The Rainier Valley Community Development Fund is a self-sustaining, community-controlled financial institution that preserves and strengthens cultural diversity, long-term livability, and economic opportunity for Rainier Valley residents, businesses, and institutions.
In response to community outcry organized by Save Our Valley over the disruption, displacement and community impact of an at-grade light rail project, the Sound Transit Board approved a $50 million transit-oriented community development fund (Fund) available to the Rainier Valley community to fund physical and economic improvements in the Central Link light rail corridor. The resolution called for the establishment of a community advisory panel to administer the Fund.
A steering committee was formed comprising of ten Rainier Valley community members and five Seattle, Sound Transit and King County representatives with the purpose of proposing a detailed operating plan for the Fund.
An operating plan was completed and approved by the Sound Transit Board and Seattle City Council, establishing a $21.5 million Supplemental Mitigation Account (SMA) to support businesses that were impacted by the light rail construction, $2 million for a job training program, and the remainder was appropriated for a Community Development Program (CDP) to create a self-sustaining, community-controlled fund that supports business and community development in Rainier Valley. Both the SMA and CDP are to benefit the residents, businesses and institutions of Southeast Seattle that will increase transit ridership within the geographic boundaries of the Fund.
The steering committee was dissolved and Rainier Valley Community Development Fund (RVCDF) was incorporated as a non-profit organization to implement and manage the programs created by the Fund.
First SMA program payment was paid in June to provide mitigation expenses to businesses disrupted by the light rail construction.
The Pre-Apprenticeship program began in November 2004 to provide Rainier Valley residents with job readiness training.
The operating plan was amended to target two lines of business for the CDP: 25% of the funds for business development to encourage small business formation, strengthen existing businesses, and promote job creation; and 75% for real estate development to encourage new catalyst development and physical improvements to Rainier Valley—including both new construction and rehabilitation of existing buildings—to stimulate economic activity, increase commercial inventory, and promote affordable housing for Rainier Valley residents.
The first CDP loan was funded for $1.1 million for the acquisition of a site for redevelopment.
RVCDF staff organized a group of business owners in the MLK business district and formed the MLK Business Association to promote the businesses along the MLK corridor with a vision to foster a culturally diverse business community as a destination in the Pacific Northwest.
RVCDF and MLK Business Association, in cooperation with Sound Transit and the City of Seattle Department of Transportation and Department of Neighborhoods, organized the MLK Safety Street Fair to promote safety awareness when riding the light rail and to shop the diverse businesses along MLK. The fair was attended by over 3,000 people.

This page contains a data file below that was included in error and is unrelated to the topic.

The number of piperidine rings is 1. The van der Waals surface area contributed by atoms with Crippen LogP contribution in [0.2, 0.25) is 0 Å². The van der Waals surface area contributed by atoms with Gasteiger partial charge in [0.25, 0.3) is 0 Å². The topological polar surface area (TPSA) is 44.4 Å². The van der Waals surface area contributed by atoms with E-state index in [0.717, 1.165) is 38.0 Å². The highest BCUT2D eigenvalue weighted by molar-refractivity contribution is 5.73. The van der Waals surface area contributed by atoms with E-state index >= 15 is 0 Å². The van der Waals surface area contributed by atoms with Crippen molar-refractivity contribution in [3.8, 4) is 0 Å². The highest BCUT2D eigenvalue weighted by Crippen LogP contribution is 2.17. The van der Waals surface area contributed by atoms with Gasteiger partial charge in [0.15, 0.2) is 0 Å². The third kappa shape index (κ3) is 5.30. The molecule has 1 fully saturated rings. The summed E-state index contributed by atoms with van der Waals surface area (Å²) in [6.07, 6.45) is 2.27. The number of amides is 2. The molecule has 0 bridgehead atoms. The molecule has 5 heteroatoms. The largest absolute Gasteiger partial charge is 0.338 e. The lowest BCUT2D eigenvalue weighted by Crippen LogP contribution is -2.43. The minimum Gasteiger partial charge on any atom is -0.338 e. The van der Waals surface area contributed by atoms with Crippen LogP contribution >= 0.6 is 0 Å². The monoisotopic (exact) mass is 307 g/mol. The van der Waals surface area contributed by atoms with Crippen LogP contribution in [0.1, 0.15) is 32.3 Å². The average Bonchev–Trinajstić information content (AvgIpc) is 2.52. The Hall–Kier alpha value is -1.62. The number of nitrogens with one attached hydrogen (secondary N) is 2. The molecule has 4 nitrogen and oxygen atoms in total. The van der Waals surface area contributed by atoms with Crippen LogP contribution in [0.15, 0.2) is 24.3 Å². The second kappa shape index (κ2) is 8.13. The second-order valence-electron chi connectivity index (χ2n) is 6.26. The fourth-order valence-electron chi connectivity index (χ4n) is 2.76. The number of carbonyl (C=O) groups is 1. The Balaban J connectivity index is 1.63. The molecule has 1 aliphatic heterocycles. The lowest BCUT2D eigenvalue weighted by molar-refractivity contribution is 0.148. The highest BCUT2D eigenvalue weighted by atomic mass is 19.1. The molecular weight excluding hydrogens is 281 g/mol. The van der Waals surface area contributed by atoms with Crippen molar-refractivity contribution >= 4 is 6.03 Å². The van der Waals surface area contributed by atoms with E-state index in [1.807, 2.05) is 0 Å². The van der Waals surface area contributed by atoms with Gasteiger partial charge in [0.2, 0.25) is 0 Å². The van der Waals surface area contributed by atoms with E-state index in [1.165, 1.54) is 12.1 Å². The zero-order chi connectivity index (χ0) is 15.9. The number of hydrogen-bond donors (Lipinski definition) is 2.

RVCDF was bestowed the Audrey Nelson Community Development Achievement Award by the National Community Development Association in recognition of the exemplary and innovative use of the Community Development Block Grant funds to address the needs of low and moderate income families, homes and neighborhoods.
The SMA program was completed, disbursing $15.2 million to 183 businesses impacted by the light rail construction from 2003 to 2009.
Link light rail opens for passenger service between downtown Seattle and Tukwila with the inaugural ribbon cutting at Mt. Baker Station.
The Pre-Apprenticeship program, funded by an $855,600 grant, concluded in mid-2010 with 68 residents completing vocational training and 76 residents placed in construction or construction-related jobs. Over 90% of program participants were ethnic minorities and women.
Former Seattle City Council member and interim RVCDF executive director Richard McIver was honored at the RVCDF 10th annual meeting for his leadership in establishing RVCDF and as an advocate for serving the diverse population of Southeast Seattle. His determination resulted in the $50 million fund that benefited the Rainier Valley community and its businesses during the construction of the light rail project, and continues to support the businesses with RVCDF’s revolving loan fund.
RVCDF becomes self-sustaining. Interest and fee revenue from its outstanding loan portfolio of $21.5 million has reached a level that adequately covers the costs of program and administration operations.
The remaining CDP funds appropriated to the Fund was disbursed, culminating in a total of $25.6 million of original capital for 36 loans to 31 businesses and non-profit organizations during the period from 2006 to 2016.
RVCDF was certified by the Community Development Financial Institution (CDFI) Fund, a program of the US Treasury Department, opening opportunities to apply for grant and loan funds from the CDFI and other capital sources.
Patricia Pascal, former RVCDF board member, RVCDF steering committee member, Save Our Valley member, and community activist, was honored at the RVCDF annual meeting for her life-long commitment to RVCDF and the Rainier Valley community.
If your business or residence is located in southeast Seattle and your company has been in business for at least one year, Rainier Valley Community Development Fund will work with you on your specific financing needs. Take a few minutes to complete a loan inquiry now.